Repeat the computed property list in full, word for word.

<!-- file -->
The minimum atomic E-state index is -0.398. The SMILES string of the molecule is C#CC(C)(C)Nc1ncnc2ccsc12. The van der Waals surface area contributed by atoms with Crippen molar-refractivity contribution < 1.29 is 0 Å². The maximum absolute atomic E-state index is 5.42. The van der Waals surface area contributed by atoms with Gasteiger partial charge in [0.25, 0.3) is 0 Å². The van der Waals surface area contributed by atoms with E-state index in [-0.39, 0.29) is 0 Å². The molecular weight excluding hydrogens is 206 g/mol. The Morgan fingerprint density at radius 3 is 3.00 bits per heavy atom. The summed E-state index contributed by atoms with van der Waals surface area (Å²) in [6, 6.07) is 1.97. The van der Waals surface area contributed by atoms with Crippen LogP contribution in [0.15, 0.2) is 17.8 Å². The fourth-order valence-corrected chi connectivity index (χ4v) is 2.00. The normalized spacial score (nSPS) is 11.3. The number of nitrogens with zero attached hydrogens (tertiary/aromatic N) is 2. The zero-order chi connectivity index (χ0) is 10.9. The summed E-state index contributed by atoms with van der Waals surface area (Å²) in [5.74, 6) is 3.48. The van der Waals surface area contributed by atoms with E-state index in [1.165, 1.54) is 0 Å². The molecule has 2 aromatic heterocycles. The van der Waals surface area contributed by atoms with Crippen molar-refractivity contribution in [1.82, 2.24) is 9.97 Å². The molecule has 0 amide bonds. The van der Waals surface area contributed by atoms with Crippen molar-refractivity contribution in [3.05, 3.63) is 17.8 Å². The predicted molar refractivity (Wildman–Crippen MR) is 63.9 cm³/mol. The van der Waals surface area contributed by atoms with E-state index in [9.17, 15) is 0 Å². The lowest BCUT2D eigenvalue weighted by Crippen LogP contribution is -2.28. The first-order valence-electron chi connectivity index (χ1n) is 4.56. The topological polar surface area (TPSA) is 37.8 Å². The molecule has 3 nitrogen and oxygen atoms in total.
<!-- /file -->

The minimum atomic E-state index is -0.398. The SMILES string of the molecule is C#CC(C)(C)Nc1ncnc2ccsc12. The van der Waals surface area contributed by atoms with Crippen molar-refractivity contribution < 1.29 is 0 Å². The maximum absolute atomic E-state index is 5.42. The van der Waals surface area contributed by atoms with Gasteiger partial charge in [0.25, 0.3) is 0 Å². The van der Waals surface area contributed by atoms with E-state index in [-0.39, 0.29) is 0 Å². The molecular weight excluding hydrogens is 206 g/mol. The Morgan fingerprint density at radius 3 is 3.00 bits per heavy atom. The summed E-state index contributed by atoms with van der Waals surface area (Å²) in [6, 6.07) is 1.97. The van der Waals surface area contributed by atoms with Crippen LogP contribution in [0.15, 0.2) is 17.8 Å². The fourth-order valence-corrected chi connectivity index (χ4v) is 2.00. The normalized spacial score (nSPS) is 11.3. The number of nitrogens with zero attached hydrogens (tertiary/aromatic N) is 2. The zero-order chi connectivity index (χ0) is 10.9. The summed E-state index contributed by atoms with van der Waals surface area (Å²) in [5.74, 6) is 3.48. The van der Waals surface area contributed by atoms with E-state index in [1.165, 1.54) is 0 Å². The molecule has 2 aromatic heterocycles. The van der Waals surface area contributed by atoms with Crippen molar-refractivity contribution in [1.82, 2.24) is 9.97 Å². The molecule has 0 amide bonds. The van der Waals surface area contributed by atoms with Crippen molar-refractivity contribution in [3.05, 3.63) is 17.8 Å². The predicted molar refractivity (Wildman–Crippen MR) is 63.9 cm³/mol. The van der Waals surface area contributed by atoms with E-state index in [9.17, 15) is 0 Å². The lowest BCUT2D eigenvalue weighted by Crippen LogP contribution is -2.28. The first-order valence-electron chi connectivity index (χ1n) is 4.56. The topological polar surface area (TPSA) is 37.8 Å². The molecule has 3 nitrogen and oxygen atoms in total.